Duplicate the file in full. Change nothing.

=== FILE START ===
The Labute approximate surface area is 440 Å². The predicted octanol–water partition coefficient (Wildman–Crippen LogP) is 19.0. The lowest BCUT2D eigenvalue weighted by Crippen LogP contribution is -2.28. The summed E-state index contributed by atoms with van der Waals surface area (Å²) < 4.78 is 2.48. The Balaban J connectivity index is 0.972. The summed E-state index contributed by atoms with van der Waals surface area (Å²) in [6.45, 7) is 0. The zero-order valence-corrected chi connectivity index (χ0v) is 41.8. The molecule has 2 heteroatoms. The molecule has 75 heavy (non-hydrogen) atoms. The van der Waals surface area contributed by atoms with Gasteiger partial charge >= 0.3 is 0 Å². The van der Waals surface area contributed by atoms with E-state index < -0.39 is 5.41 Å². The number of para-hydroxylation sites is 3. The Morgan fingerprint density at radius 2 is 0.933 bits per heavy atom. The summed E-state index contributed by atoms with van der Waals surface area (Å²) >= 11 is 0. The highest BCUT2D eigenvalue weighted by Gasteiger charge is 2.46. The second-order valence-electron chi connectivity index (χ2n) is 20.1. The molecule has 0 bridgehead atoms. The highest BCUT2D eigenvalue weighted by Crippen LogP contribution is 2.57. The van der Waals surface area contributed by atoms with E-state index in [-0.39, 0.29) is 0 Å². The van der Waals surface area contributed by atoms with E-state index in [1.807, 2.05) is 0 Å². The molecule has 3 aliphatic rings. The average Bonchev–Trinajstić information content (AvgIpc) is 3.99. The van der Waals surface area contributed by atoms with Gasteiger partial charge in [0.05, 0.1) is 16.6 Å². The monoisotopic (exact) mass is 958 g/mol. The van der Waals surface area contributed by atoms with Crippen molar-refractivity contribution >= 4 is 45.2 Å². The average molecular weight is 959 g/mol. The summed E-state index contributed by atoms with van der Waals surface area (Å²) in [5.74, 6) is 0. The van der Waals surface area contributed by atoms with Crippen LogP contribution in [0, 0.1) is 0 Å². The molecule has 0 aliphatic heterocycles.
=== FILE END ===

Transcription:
The Labute approximate surface area is 440 Å². The predicted octanol–water partition coefficient (Wildman–Crippen LogP) is 19.0. The lowest BCUT2D eigenvalue weighted by Crippen LogP contribution is -2.28. The summed E-state index contributed by atoms with van der Waals surface area (Å²) < 4.78 is 2.48. The Balaban J connectivity index is 0.972. The summed E-state index contributed by atoms with van der Waals surface area (Å²) in [6.45, 7) is 0. The zero-order valence-corrected chi connectivity index (χ0v) is 41.8. The molecule has 2 heteroatoms. The molecule has 75 heavy (non-hydrogen) atoms. The van der Waals surface area contributed by atoms with Gasteiger partial charge >= 0.3 is 0 Å². The van der Waals surface area contributed by atoms with E-state index < -0.39 is 5.41 Å². The number of para-hydroxylation sites is 3. The Morgan fingerprint density at radius 2 is 0.933 bits per heavy atom. The summed E-state index contributed by atoms with van der Waals surface area (Å²) >= 11 is 0. The highest BCUT2D eigenvalue weighted by Gasteiger charge is 2.46. The second-order valence-electron chi connectivity index (χ2n) is 20.1. The molecule has 0 bridgehead atoms. The highest BCUT2D eigenvalue weighted by Crippen LogP contribution is 2.57. The van der Waals surface area contributed by atoms with E-state index in [-0.39, 0.29) is 0 Å². The van der Waals surface area contributed by atoms with E-state index in [1.807, 2.05) is 0 Å². The molecule has 3 aliphatic rings. The average Bonchev–Trinajstić information content (AvgIpc) is 3.99. The van der Waals surface area contributed by atoms with Gasteiger partial charge in [0.05, 0.1) is 16.6 Å². The monoisotopic (exact) mass is 958 g/mol. The van der Waals surface area contributed by atoms with Crippen molar-refractivity contribution >= 4 is 45.2 Å². The average molecular weight is 959 g/mol. The summed E-state index contributed by atoms with van der Waals surface area (Å²) in [5.74, 6) is 0. The van der Waals surface area contributed by atoms with Crippen LogP contribution in [0, 0.1) is 0 Å². The molecule has 0 aliphatic heterocycles.